On our way back from Glacier Grey, Jason told everyone he had to take a crap. Before long, the rest of our group disappeared from sight as my friend Courtney and I lagged behind to take photos, per usual. Almost an hour had passed since we had seen the others. As we walked and chatted, we reached a point in the trail with the distinct stench of human excrement.
“It smells like [insert swear word for poop],” Courtney said.
“Yeah, someone definitely just dropped a load,” I responded.
“Jason,” said Courtney.
To both of our surprise, a voice called out from the woods, “Hey, what’s up guys?!” We both lost it laughing, having not thought that Jason might still be in the process of dumping his load.
Our third day was the longest hike through Valle del Francés. I dawdled far behind the rest of the group, taking photos like my life depended on it, unable to get enough of the scenery.
My senses were bombarded – the prick of chilly air on my skin, the purest of scents in my nostrils, my eyes absorbing the vibrant colors and shapes and hearing the sound of perfect silence – my soul was fulfilled. Lining the trail were tiny red berries and plants with small jagged leaves, softly layered in frost. Towering mountains touching the blue sky, the sun illuminating their peaks.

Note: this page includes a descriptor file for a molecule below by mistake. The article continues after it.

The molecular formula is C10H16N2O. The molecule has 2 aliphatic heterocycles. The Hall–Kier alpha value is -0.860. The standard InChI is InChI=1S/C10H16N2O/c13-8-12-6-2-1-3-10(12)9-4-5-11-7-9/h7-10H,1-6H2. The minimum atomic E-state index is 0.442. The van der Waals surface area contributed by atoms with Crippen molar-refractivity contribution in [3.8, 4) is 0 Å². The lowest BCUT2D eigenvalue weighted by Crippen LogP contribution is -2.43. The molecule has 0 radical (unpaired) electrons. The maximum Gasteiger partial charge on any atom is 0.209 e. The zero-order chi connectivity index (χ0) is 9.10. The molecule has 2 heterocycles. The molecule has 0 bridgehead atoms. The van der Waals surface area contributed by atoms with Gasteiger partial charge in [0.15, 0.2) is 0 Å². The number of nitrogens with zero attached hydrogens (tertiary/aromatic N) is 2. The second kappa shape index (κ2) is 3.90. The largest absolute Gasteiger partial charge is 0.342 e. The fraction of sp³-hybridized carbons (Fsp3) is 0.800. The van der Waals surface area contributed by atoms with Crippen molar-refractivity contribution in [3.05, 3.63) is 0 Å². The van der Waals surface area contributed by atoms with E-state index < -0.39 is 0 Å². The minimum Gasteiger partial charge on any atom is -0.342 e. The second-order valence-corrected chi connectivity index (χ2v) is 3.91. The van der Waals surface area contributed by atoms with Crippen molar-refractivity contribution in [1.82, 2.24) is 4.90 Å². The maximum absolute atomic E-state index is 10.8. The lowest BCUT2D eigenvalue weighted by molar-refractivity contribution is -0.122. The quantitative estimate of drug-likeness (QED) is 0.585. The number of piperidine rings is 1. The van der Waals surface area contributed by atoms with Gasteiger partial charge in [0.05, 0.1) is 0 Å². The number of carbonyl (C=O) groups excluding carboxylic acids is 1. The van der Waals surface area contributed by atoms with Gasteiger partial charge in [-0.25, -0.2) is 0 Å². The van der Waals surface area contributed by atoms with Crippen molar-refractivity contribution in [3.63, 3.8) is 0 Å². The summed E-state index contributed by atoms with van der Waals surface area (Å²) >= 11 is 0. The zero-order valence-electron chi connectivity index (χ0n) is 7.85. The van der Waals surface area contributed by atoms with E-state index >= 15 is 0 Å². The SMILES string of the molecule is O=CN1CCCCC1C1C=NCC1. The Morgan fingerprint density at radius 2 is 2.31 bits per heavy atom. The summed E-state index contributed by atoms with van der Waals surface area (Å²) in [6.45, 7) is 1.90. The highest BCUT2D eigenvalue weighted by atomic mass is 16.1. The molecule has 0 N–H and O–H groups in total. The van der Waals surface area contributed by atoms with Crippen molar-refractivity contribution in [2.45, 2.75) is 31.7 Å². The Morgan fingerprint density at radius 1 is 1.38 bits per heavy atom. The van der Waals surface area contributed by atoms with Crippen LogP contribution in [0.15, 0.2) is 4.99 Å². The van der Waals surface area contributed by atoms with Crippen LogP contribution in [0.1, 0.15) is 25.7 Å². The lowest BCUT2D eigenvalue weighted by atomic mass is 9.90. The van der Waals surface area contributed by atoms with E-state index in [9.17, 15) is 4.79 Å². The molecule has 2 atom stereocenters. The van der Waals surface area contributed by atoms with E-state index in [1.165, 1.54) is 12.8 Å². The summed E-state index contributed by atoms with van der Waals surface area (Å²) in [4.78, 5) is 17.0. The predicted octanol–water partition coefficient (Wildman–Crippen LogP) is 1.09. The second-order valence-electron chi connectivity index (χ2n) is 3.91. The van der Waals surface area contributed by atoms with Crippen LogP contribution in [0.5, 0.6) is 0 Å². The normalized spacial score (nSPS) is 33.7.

That night we celebrated, downing chocolate and a hot wine beverage with a hint of orange called Navegado. We had put nearly 46 miles of hiking behind us, but I’d trek every mile again in an instant.
On our final morning before the long journey home (which consisted of a catamaran, a bus ride, another stay in Puerto Natales, another bus ride, a plane ride and yes, another bus ride) we took a short jaunt over a few hills along the edge of a lake. While the group skipped stones, I sat on a massive rock a ways down the shore and stared at the distant mountains.
If I get nothing else from my four months spent in Chile, I’ll still be perfectly satisfied.